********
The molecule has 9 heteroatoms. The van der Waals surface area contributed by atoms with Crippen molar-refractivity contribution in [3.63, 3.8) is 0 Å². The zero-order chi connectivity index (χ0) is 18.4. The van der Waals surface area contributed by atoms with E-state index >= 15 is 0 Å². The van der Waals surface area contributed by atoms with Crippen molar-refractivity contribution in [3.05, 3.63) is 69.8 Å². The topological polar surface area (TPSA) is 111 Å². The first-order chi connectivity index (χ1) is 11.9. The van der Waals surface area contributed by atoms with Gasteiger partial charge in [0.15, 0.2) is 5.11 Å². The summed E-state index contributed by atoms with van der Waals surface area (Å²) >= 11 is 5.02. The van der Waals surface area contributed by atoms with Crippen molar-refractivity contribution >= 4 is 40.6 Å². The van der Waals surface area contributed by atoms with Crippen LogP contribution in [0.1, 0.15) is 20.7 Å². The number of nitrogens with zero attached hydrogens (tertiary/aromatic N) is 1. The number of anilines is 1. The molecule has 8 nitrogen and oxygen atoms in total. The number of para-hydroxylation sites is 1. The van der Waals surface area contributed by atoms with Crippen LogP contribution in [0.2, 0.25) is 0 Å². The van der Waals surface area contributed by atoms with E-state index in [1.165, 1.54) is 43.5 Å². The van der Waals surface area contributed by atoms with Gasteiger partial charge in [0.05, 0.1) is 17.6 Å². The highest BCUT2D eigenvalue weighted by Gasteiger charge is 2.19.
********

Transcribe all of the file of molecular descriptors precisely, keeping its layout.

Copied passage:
The molecule has 9 heteroatoms. The van der Waals surface area contributed by atoms with Crippen molar-refractivity contribution in [3.63, 3.8) is 0 Å². The zero-order chi connectivity index (χ0) is 18.4. The van der Waals surface area contributed by atoms with E-state index >= 15 is 0 Å². The van der Waals surface area contributed by atoms with Crippen molar-refractivity contribution in [3.05, 3.63) is 69.8 Å². The topological polar surface area (TPSA) is 111 Å². The first-order chi connectivity index (χ1) is 11.9. The van der Waals surface area contributed by atoms with Gasteiger partial charge in [0.15, 0.2) is 5.11 Å². The summed E-state index contributed by atoms with van der Waals surface area (Å²) >= 11 is 5.02. The van der Waals surface area contributed by atoms with Crippen molar-refractivity contribution >= 4 is 40.6 Å². The van der Waals surface area contributed by atoms with Crippen LogP contribution in [0.1, 0.15) is 20.7 Å². The number of nitrogens with zero attached hydrogens (tertiary/aromatic N) is 1. The number of anilines is 1. The molecule has 8 nitrogen and oxygen atoms in total. The number of para-hydroxylation sites is 1. The van der Waals surface area contributed by atoms with Crippen LogP contribution in [0.2, 0.25) is 0 Å². The van der Waals surface area contributed by atoms with E-state index in [1.165, 1.54) is 43.5 Å². The van der Waals surface area contributed by atoms with Gasteiger partial charge in [0.05, 0.1) is 17.6 Å². The highest BCUT2D eigenvalue weighted by Gasteiger charge is 2.19.